Our nationwide addiction to antidepressants has put us on a slippery slope.
Record numbers of people are turning to “happy pills” to lift their spirits – in England alone the number of prescriptions has almost doubled in the last decade, from 29 million to 57 million.
It seems the UK is following the US in our passion for pills – in the belief that they are the best way to solve anxiety and depression. But there is increasing evidence to suggest otherwise.
Earlier this year, a review for the Medical Journal of Australia showed that antidepressants alone aren’t effective in 40% of patients.
1 in 11 British adults take antidepressants.
For most the pills are a lifeline, but for about 1 in 100 they can cause severe side-effects. pic.twitter.com/21YkhzrbkR
— Victoria Derbyshire (@VictoriaLIVE) October 19, 2016
Whether they work or not, there’s no disputing that their side effects are extremely grim. A few days ago a group of former antidepressants appeared in the British Parliament to argue that the drugs have ruined their lives.
Their symptoms range from disorientation to digestive problems to seizures – likely worse than whatever convinced a doctor to prescribe antidepressants at all.
But keep prescribing them, they will. As a society we have simplified mental health and the brain.
Many think of mood disorders as singular things, like a broken leg, with a simple solution. The truth is that we’re an enormously varied species; between individuals, emotional illness and emotions in general look different. Antidepressants are a doomed “one size fits all” approach.
Yes, for those really struggling with mental illnesses, antidepressants can knock the worst of it on the head.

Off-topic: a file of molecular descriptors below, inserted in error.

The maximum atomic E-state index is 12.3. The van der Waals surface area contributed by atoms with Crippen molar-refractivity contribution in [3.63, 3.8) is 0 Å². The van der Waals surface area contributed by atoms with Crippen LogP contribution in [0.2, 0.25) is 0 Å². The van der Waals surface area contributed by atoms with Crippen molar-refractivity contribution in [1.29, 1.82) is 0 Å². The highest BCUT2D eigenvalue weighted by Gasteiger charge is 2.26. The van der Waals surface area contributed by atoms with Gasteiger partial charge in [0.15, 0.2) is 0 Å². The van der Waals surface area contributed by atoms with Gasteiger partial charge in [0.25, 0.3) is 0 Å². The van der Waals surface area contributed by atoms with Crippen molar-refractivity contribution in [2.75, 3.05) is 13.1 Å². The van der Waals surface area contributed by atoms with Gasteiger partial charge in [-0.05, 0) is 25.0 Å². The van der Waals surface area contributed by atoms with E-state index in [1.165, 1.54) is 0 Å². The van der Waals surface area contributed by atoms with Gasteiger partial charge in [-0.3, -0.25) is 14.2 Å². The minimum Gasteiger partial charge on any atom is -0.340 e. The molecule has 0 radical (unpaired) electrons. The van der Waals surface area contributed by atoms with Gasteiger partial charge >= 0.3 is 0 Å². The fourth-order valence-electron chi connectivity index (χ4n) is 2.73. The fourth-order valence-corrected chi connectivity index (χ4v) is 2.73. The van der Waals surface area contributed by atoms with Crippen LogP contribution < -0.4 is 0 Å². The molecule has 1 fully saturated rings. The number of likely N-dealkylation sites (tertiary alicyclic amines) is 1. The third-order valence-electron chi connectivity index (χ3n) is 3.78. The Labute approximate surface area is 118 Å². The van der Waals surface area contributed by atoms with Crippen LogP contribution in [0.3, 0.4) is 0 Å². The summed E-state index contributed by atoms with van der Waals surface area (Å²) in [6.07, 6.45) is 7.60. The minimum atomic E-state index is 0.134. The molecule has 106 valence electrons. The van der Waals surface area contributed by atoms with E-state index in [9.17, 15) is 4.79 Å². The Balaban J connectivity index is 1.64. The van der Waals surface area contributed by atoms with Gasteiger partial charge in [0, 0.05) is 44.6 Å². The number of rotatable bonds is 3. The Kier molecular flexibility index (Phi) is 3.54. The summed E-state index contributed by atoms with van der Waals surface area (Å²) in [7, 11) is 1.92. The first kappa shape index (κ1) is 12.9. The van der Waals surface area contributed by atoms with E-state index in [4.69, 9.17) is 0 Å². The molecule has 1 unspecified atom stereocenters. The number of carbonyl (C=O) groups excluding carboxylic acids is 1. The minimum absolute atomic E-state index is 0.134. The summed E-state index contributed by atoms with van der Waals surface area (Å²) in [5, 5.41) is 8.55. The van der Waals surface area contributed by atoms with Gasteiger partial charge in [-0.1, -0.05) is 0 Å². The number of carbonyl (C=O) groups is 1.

But for others, the miserable side effects are simply not worth it when they could improve through non-pharmacological methods. Antidepressant users do not also realise they are signing up to a withdrawal process when they commence treatment, which is itself horrific and can take years to achieve.
— NiC (@donbray14) October 18, 2016
What’s most concerning is the trend for young people to take antidepressants, as they are prone to contemplating suicide as a result.
From 2005 to 2012, there was a 54% increase in the number of children prescribed such pills in the UK.
During my time working at an American summer camp, I saw many children on medication and was startled by the difference – they were noticeably sluggish, and often away with the fairies.
For some, antidepressants will really be useful – and could make the difference between life or death. But they are being dished out far too easily.
The majority of people would be better off accepting that sadness and anxiety are actually healthy in moderate doses – we wouldn’t be human without them.
They can also be managed through simple solutions: exercising more, relaxing, yoga and talking to people – whether therapists or friends.
Sometimes the way we feel reflects our situation; in a country where employment prospects are pretty rubbish for the young, it’s not such a surprise many feel down in the dumps.
But we can expect more and more antidepressants be popped out over the next few years.
It’s worrying – society needs more help with mental health, but that doesn’t have to be pharmacological. The evidence is mounting, and increasingly stark – the drugs don’t always work, and they may just make you worse.